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Characterization of neuronal populations in the human trigeminal ganglion and their association with latent herpes simplex virus-1 infection

Flowerdew, SE and Wick, D and Himmelein, S and Horn, AKE and Sinicina, I and Strupp, M and Brandt, T and Theil, D and Hufner, K (2013) Characterization of neuronal populations in the human trigeminal ganglion and their association with latent herpes simplex virus-1 infection. PLoS One.

Abstract

Following primary infection Herpes simplex virus-1 (HSV-1) establishes lifelong latency in the neurons of human sensory ganglia. Upon reactivation HSV-1 can cause neurological diseases such as facial palsy, vestibular neuritis or encephalitis. Certain populations of sensory neurons have been shown to be more susceptible to latent infection in the animal model, but this has not been addressed in human tissue. In the present study, trigeminal ganglion (TG) neurons expressing six neuronal marker proteins were characterized, based on staining with antibodies against the GDNF family ligand receptor Ret, the high-affinity nerve growth factor receptor TrkA, neuronal nitric oxide synthase (nNOS), the antibody RT97 against 200kDa neurofilament, calcitonin gene-related peptide and peripherin. The frequencies of marker-positive neurons and their average neuronal sizes were assessed, with TrkA-positive (61.82%) neurons being the most abundant, and Ret-positive (26.93%) the least prevalent. Neurons positive with the antibody RT97 (1253 mm2 ) were the largest, and those stained against peripherin (884 mm2) were the smallest. Dual immunofluorescence revealed at least a 4.5% overlap for every tested marker combination, with overlap for the combinations TrkA/Ret, TrkA/RT97 and Ret/nNOS lower, and the overlap between Ret/CGRP being higher than would be expected by chance. With respect to latent HSV-1 infection, latency associated transcripts (LAT) were detected using in situ hybridization (ISH) in neurons expressing each of the marker proteins. In contrast to the mouse model, co-localization with neuronal markers Ret or CGRP mirrored the magnitude of these neuron populations, whereas for the other four neuronal markers fewer marker-positive cells were also LAT-ISH+. Ret and CGRP are both known to label neurons related to pain signaling. Copyright: 2013 Flowerdew et al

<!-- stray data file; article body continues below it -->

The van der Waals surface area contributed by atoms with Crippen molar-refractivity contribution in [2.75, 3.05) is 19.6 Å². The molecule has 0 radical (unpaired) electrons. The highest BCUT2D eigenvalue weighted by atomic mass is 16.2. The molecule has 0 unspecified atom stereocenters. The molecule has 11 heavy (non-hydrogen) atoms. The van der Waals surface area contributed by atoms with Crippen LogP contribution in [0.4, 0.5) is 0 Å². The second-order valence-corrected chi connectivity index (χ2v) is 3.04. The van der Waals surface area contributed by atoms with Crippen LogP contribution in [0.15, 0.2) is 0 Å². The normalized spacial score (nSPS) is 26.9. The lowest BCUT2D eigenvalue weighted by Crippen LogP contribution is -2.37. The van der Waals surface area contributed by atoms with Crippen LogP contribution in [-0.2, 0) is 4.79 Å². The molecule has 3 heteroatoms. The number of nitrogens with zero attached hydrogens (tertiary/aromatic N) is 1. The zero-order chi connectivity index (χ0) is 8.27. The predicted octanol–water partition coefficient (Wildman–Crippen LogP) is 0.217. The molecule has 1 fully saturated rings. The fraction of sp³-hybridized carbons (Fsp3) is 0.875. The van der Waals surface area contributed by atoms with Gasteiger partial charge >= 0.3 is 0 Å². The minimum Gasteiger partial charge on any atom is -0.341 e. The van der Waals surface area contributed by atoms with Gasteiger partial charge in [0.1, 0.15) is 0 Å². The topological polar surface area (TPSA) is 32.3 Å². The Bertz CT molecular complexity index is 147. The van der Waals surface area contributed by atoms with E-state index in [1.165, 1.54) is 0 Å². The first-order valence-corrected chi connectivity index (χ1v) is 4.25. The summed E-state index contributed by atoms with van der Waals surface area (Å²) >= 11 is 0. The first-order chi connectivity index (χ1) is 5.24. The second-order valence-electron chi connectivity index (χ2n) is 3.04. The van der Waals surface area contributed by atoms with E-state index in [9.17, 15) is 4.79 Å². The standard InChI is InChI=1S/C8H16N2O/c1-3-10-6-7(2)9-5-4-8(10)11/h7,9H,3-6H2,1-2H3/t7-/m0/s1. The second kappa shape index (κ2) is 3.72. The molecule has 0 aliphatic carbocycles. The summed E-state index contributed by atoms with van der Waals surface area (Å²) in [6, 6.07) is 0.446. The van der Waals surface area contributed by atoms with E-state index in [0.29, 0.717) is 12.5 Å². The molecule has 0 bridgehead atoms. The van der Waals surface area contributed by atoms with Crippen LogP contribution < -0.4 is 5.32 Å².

Item Type: Article
Additional Information: pubid: 46 nvp_institute: NIBR contributor_address: (Flowerdew, Wick, Himmelein, Strupp, Theil, Hufner) Department of Neurology, Klinikum Grosshadern, Ludwig-Maximilians University, Munich, Germany (Flowerdew, Wick, Himmelein, Horn, Strupp, Brandt, Hufner) German Center for Vertigo and Balance Disorders, Ludwig-Maximilians University, Munich, Germany (Horn) Institute of Anatomy, Department I, Ludwig-Maximilians University, Munich, Germany (Sinicina) Department of Legal Medicine, Ludwig-Maximilians University, Munich, Germany (Brandt) Institute for Clinical Neurosciences, Klinikum Grosshadern, Ludwig-Maximilians University, Munich, Germany (Theil) Preclinical Safety, Novartis Institutes for BioMedical Research, Novartis Pharma AG, Basel, Switzerland (Hufner) Department of Biological Psychiatry, Medical University of Innsbruck, Innsbruck, Austria
Date Deposited: 13 Oct 2015 13:13
Last Modified: 13 Oct 2015 13:13
URI: https://oak.novartis.com/id/eprint/21894

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